Meanwhile, the GOP plays defense instead of looking for wedge issues to put the squeeze on the Democrats.
There’s no good way to intro today’s New You Can Use report, so let’s just get to it:
A kinky Argentinian man croaked while having sex with a scarecrow that he dressed in lipstick and a wig — and strapped a sex toy on, according to reports.
Jose Alberto, 58, was found dead in his San Jose de Balcare home, lying next to the straw doll, the Irish Mirror reported.
“There were no signs of violence, and we are working on the assumption that the man died during sex with the scarecrow,” police spokesman Rodolfo Moure told the publication.
The depraved sex fiend, who tended to sheep, had puffed up the scarecrow with clothes and tied a 6-inch strap-on penis to it, reports said.
You know you’re not supposed to do that, right?
I spent a good (?) part of the weekend trying to figure out if Friday’s lousy jobs report was due to ♡bamaCare!!!, the weather, the crushing burdens of our Re-regulatory State, Evil White Businessmen, or what have you. But then I came across a little something:
The Federal Reserve Bank of Atlanta has reported that its forecast for U.S. gross domestic product (GDP) growth dropped to zero on April 1 and ticked back up to 0.1% on April 2. The bank uses a unique model called GDPNow to prepare its forecasts, and the model typically estimates growth well below the rate projected by the Bureau of Economic Analysis (BEA).
On February 2, the GDPNow model forecast GDP growth of 1.9%. At that time the change in net exports was forecast to be down $15 billion. By March 12, that total had dropped to a $40 billion negative change. Nonresidential construction spending was initially forecast to drop by 1.5% and is now forecast to be down 22.5%.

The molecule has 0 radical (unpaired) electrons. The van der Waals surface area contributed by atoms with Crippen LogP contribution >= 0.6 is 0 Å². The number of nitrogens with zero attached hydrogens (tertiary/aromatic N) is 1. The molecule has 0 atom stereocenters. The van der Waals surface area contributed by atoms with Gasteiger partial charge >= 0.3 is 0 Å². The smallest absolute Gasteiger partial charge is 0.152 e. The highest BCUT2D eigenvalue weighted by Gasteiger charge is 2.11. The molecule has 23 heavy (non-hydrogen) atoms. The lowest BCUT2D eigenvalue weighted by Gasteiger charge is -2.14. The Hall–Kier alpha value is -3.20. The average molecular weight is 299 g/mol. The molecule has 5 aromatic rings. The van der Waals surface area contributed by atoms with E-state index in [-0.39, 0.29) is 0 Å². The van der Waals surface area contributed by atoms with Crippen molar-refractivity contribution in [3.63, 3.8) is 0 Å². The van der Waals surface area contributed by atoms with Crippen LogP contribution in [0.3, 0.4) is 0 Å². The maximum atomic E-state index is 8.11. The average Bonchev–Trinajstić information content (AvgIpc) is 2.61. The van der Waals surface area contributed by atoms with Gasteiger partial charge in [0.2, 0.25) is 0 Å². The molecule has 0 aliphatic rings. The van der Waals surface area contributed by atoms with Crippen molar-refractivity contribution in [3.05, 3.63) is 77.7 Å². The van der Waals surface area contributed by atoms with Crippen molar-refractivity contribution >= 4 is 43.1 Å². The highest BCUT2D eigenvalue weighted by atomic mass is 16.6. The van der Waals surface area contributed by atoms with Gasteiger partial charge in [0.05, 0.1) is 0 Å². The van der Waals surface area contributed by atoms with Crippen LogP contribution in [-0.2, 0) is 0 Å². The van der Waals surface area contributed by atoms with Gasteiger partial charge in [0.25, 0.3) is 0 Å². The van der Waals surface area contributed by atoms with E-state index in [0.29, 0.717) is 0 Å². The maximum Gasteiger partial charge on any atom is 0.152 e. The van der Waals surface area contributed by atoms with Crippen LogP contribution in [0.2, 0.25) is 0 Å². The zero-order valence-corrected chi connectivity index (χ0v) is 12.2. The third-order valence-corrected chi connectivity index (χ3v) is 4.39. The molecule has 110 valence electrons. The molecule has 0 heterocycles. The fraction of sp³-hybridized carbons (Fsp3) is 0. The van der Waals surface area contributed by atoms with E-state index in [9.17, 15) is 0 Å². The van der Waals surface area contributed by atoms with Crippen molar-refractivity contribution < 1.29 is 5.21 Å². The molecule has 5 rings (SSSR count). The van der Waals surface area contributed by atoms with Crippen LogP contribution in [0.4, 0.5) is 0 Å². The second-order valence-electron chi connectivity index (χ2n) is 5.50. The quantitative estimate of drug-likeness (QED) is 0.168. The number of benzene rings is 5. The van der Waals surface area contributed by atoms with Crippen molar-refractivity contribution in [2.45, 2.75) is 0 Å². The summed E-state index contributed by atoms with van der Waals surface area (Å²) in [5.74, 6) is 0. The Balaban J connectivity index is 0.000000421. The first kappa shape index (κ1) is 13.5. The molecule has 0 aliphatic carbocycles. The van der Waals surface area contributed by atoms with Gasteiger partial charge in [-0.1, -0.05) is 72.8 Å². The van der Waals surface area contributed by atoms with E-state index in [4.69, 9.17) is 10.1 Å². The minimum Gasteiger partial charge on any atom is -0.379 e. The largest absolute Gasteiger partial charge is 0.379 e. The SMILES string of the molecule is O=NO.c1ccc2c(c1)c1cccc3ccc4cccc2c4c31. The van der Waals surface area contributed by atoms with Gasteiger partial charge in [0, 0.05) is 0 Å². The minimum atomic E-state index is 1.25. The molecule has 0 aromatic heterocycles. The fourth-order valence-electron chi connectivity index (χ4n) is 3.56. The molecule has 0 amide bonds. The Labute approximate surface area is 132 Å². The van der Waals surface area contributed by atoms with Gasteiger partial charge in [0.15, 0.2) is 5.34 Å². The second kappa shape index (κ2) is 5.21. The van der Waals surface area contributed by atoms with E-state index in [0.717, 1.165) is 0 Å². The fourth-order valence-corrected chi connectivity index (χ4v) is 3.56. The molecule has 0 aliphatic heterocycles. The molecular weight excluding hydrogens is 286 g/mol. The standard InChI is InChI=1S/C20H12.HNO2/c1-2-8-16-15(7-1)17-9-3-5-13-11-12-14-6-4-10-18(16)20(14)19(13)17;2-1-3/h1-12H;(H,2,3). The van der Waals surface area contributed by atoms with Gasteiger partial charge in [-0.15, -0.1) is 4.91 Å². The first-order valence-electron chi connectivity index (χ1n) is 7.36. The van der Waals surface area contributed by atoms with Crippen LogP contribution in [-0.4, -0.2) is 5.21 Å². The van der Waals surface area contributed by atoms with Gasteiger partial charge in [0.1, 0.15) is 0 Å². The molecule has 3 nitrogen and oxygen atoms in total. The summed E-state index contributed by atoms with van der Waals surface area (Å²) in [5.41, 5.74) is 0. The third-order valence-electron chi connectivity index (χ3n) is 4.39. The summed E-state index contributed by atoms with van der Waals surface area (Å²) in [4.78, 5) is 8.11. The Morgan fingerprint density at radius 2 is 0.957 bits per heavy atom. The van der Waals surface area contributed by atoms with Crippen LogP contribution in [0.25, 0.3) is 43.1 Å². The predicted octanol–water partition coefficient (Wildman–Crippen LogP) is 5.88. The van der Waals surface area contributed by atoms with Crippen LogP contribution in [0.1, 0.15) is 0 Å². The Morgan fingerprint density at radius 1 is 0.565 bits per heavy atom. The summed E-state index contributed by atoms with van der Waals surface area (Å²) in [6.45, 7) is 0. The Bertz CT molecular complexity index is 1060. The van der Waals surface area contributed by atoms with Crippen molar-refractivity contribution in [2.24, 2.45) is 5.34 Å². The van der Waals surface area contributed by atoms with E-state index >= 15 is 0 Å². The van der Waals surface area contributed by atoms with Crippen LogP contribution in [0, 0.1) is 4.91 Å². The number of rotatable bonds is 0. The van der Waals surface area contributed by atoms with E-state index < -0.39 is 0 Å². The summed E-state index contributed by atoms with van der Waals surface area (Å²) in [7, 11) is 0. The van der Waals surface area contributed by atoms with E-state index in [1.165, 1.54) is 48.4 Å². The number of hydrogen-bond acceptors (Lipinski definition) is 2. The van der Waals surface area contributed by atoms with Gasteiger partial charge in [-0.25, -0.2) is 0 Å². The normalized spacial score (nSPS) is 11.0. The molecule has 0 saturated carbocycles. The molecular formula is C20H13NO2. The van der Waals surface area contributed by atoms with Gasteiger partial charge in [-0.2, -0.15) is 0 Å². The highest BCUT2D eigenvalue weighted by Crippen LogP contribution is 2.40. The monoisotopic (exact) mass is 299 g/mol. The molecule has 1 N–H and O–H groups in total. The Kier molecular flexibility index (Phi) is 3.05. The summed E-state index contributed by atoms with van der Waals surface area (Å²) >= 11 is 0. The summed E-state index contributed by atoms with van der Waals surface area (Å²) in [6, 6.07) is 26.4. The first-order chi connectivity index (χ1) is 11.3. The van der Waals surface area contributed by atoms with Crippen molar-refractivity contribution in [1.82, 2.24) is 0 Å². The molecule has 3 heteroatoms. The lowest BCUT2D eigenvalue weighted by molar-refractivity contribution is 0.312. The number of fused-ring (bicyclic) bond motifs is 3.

GDP growth may not actually reach zero in the first quarter of 2015, but there does not appear to be much question that it will end up well below where initial forecasts put it.
Growth is so last year, darling.
Anyway, I’m sure Evil White Businessmen are behind it all. They probably hate gays, too.
Hey, remember when we were told how dazzling efficient our tax system is? Why, it feels like it was only last Friday…
So keep that warm fuzzy memory in the front of your mind while reading this:
ObamaCare customers who received the wrong tax form from the federal government this spring will not face penalties if they miss the April 15 deadline, officials announced Friday.
Anyone who have not yet been sent corrected tax forms and are “unable to file an accurate tax return” now have until Oct. 15 to file — as long as they request an extension.
The government did not say how many people will be given extra time, though officials said in late March that 80,000 people were still waiting on their corrected tax forms. A total of 800,000 people had mailed the wrong forms.
“If a taxpayer receives their Form 1095-A before April 15 and is able to file using the form before the deadline, they should do so,” according to a statement from the Treasury Department released late Friday.
They’ve had five years to get this stuff straight.
The headline number was… not good. The underlying numbers were… worse. Tyler Durden explains: